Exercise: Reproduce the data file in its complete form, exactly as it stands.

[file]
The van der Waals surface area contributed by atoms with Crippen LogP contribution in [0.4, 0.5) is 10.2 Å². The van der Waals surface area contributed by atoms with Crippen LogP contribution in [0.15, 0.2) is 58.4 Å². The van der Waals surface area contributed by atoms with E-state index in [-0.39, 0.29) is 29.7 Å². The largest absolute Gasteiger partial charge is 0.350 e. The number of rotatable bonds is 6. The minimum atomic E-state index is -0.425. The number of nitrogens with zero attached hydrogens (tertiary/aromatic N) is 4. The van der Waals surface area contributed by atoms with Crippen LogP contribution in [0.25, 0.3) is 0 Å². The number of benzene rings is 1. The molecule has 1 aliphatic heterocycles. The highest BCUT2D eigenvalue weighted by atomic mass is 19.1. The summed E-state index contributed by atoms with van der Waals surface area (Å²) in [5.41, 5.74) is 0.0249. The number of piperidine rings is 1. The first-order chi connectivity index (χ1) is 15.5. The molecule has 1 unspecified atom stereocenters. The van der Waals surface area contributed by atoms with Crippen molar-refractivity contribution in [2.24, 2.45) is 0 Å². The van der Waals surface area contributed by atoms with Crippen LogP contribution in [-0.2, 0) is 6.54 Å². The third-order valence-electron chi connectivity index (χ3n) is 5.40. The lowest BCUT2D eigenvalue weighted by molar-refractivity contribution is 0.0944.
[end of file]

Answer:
The van der Waals surface area contributed by atoms with Crippen LogP contribution in [0.4, 0.5) is 10.2 Å². The van der Waals surface area contributed by atoms with Crippen LogP contribution in [0.15, 0.2) is 58.4 Å². The van der Waals surface area contributed by atoms with E-state index in [-0.39, 0.29) is 29.7 Å². The largest absolute Gasteiger partial charge is 0.350 e. The number of rotatable bonds is 6. The minimum atomic E-state index is -0.425. The number of nitrogens with zero attached hydrogens (tertiary/aromatic N) is 4. The van der Waals surface area contributed by atoms with Crippen LogP contribution in [0.25, 0.3) is 0 Å². The number of benzene rings is 1. The molecule has 1 aliphatic heterocycles. The highest BCUT2D eigenvalue weighted by atomic mass is 19.1. The summed E-state index contributed by atoms with van der Waals surface area (Å²) in [5.41, 5.74) is 0.0249. The number of piperidine rings is 1. The first-order chi connectivity index (χ1) is 15.5. The molecule has 1 unspecified atom stereocenters. The van der Waals surface area contributed by atoms with Crippen molar-refractivity contribution in [2.24, 2.45) is 0 Å². The van der Waals surface area contributed by atoms with Crippen LogP contribution in [-0.2, 0) is 6.54 Å². The third-order valence-electron chi connectivity index (χ3n) is 5.40. The lowest BCUT2D eigenvalue weighted by molar-refractivity contribution is 0.0944.